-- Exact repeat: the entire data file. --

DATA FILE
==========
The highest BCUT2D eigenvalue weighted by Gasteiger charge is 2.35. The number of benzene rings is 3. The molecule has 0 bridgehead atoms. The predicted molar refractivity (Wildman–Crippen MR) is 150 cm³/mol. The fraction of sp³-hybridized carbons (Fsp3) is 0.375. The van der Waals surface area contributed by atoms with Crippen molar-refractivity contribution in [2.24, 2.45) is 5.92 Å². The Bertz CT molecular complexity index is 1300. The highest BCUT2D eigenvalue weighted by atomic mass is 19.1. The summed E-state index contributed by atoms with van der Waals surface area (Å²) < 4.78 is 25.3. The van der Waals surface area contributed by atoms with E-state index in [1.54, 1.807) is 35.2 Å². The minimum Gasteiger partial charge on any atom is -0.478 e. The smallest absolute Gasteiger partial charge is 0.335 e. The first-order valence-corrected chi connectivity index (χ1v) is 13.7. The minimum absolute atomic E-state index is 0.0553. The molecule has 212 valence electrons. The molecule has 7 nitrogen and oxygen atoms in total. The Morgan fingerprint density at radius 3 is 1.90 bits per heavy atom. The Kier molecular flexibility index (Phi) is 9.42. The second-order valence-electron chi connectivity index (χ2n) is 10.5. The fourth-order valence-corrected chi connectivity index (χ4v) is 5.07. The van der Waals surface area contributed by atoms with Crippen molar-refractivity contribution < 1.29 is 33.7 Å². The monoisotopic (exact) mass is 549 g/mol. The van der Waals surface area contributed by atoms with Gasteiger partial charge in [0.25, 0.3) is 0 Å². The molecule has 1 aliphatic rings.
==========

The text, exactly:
The highest BCUT2D eigenvalue weighted by Gasteiger charge is 2.35. The number of benzene rings is 3. The molecule has 0 bridgehead atoms. The predicted molar refractivity (Wildman–Crippen MR) is 150 cm³/mol. The fraction of sp³-hybridized carbons (Fsp3) is 0.375. The van der Waals surface area contributed by atoms with Crippen molar-refractivity contribution in [2.24, 2.45) is 5.92 Å². The Bertz CT molecular complexity index is 1300. The highest BCUT2D eigenvalue weighted by atomic mass is 19.1. The summed E-state index contributed by atoms with van der Waals surface area (Å²) < 4.78 is 25.3. The van der Waals surface area contributed by atoms with E-state index in [1.54, 1.807) is 35.2 Å². The minimum Gasteiger partial charge on any atom is -0.478 e. The smallest absolute Gasteiger partial charge is 0.335 e. The first-order valence-corrected chi connectivity index (χ1v) is 13.7. The minimum absolute atomic E-state index is 0.0553. The molecule has 212 valence electrons. The molecule has 7 nitrogen and oxygen atoms in total. The Morgan fingerprint density at radius 3 is 1.90 bits per heavy atom. The Kier molecular flexibility index (Phi) is 9.42. The second-order valence-electron chi connectivity index (χ2n) is 10.5. The fourth-order valence-corrected chi connectivity index (χ4v) is 5.07. The van der Waals surface area contributed by atoms with Crippen molar-refractivity contribution < 1.29 is 33.7 Å². The monoisotopic (exact) mass is 549 g/mol. The van der Waals surface area contributed by atoms with Gasteiger partial charge in [0.25, 0.3) is 0 Å². The molecule has 1 aliphatic rings.